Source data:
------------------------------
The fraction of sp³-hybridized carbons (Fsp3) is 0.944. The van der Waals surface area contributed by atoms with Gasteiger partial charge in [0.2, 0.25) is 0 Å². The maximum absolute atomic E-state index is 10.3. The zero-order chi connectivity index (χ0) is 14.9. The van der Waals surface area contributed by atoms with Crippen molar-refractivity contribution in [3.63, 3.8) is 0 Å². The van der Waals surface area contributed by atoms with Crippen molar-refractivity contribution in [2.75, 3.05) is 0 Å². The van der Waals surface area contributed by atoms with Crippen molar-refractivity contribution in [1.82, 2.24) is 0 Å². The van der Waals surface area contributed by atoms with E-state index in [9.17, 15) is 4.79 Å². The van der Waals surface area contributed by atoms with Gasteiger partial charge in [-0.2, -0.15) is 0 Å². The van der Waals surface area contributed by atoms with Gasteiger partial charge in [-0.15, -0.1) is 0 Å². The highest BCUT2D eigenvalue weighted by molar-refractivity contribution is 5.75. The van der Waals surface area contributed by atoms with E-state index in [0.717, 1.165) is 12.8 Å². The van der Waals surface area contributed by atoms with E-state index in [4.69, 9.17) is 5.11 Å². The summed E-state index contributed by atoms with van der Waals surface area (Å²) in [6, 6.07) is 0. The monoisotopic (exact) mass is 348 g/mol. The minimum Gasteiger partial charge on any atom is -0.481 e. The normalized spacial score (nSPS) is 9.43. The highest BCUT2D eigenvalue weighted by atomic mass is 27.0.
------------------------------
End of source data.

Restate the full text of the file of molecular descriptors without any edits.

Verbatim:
The fraction of sp³-hybridized carbons (Fsp3) is 0.944. The van der Waals surface area contributed by atoms with Gasteiger partial charge in [0.2, 0.25) is 0 Å². The maximum absolute atomic E-state index is 10.3. The zero-order chi connectivity index (χ0) is 14.9. The van der Waals surface area contributed by atoms with Crippen molar-refractivity contribution in [3.63, 3.8) is 0 Å². The van der Waals surface area contributed by atoms with Crippen molar-refractivity contribution in [2.75, 3.05) is 0 Å². The van der Waals surface area contributed by atoms with Crippen molar-refractivity contribution in [1.82, 2.24) is 0 Å². The van der Waals surface area contributed by atoms with E-state index in [9.17, 15) is 4.79 Å². The van der Waals surface area contributed by atoms with Gasteiger partial charge in [-0.2, -0.15) is 0 Å². The van der Waals surface area contributed by atoms with Gasteiger partial charge in [-0.15, -0.1) is 0 Å². The highest BCUT2D eigenvalue weighted by molar-refractivity contribution is 5.75. The van der Waals surface area contributed by atoms with E-state index in [0.717, 1.165) is 12.8 Å². The van der Waals surface area contributed by atoms with E-state index in [4.69, 9.17) is 5.11 Å². The summed E-state index contributed by atoms with van der Waals surface area (Å²) in [6, 6.07) is 0. The monoisotopic (exact) mass is 348 g/mol. The minimum Gasteiger partial charge on any atom is -0.481 e. The normalized spacial score (nSPS) is 9.43. The highest BCUT2D eigenvalue weighted by atomic mass is 27.0.